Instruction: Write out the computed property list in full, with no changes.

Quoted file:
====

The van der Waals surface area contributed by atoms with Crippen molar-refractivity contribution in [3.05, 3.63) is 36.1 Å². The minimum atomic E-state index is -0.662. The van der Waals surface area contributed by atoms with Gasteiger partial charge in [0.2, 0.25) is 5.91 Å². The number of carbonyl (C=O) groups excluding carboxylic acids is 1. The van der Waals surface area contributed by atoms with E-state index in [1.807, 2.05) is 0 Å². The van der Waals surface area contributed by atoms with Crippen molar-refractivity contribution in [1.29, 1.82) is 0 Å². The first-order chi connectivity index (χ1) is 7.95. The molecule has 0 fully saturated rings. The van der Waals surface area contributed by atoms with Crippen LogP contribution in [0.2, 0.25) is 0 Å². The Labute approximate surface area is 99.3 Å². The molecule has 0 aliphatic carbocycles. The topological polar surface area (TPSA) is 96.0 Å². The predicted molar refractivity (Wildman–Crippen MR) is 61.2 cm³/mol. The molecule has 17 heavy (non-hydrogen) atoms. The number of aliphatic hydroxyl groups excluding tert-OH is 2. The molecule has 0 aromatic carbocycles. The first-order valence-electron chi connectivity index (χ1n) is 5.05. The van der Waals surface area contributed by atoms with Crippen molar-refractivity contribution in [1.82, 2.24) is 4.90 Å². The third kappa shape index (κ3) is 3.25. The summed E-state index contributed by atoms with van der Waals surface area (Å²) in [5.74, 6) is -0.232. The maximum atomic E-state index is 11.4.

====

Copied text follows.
The van der Waals surface area contributed by atoms with Crippen molar-refractivity contribution in [3.05, 3.63) is 36.1 Å². The minimum atomic E-state index is -0.662. The van der Waals surface area contributed by atoms with Gasteiger partial charge in [0.2, 0.25) is 5.91 Å². The number of carbonyl (C=O) groups excluding carboxylic acids is 1. The van der Waals surface area contributed by atoms with E-state index in [1.807, 2.05) is 0 Å². The van der Waals surface area contributed by atoms with Crippen molar-refractivity contribution in [1.29, 1.82) is 0 Å². The first-order chi connectivity index (χ1) is 7.95. The molecule has 0 fully saturated rings. The van der Waals surface area contributed by atoms with Crippen LogP contribution in [0.2, 0.25) is 0 Å². The Labute approximate surface area is 99.3 Å². The molecule has 0 aliphatic carbocycles. The topological polar surface area (TPSA) is 96.0 Å². The predicted molar refractivity (Wildman–Crippen MR) is 61.2 cm³/mol. The molecule has 17 heavy (non-hydrogen) atoms. The number of aliphatic hydroxyl groups excluding tert-OH is 2. The molecule has 0 aromatic carbocycles. The first-order valence-electron chi connectivity index (χ1n) is 5.05. The van der Waals surface area contributed by atoms with Crippen molar-refractivity contribution in [1.82, 2.24) is 4.90 Å². The third kappa shape index (κ3) is 3.25. The summed E-state index contributed by atoms with van der Waals surface area (Å²) in [5.74, 6) is -0.232. The maximum atomic E-state index is 11.4.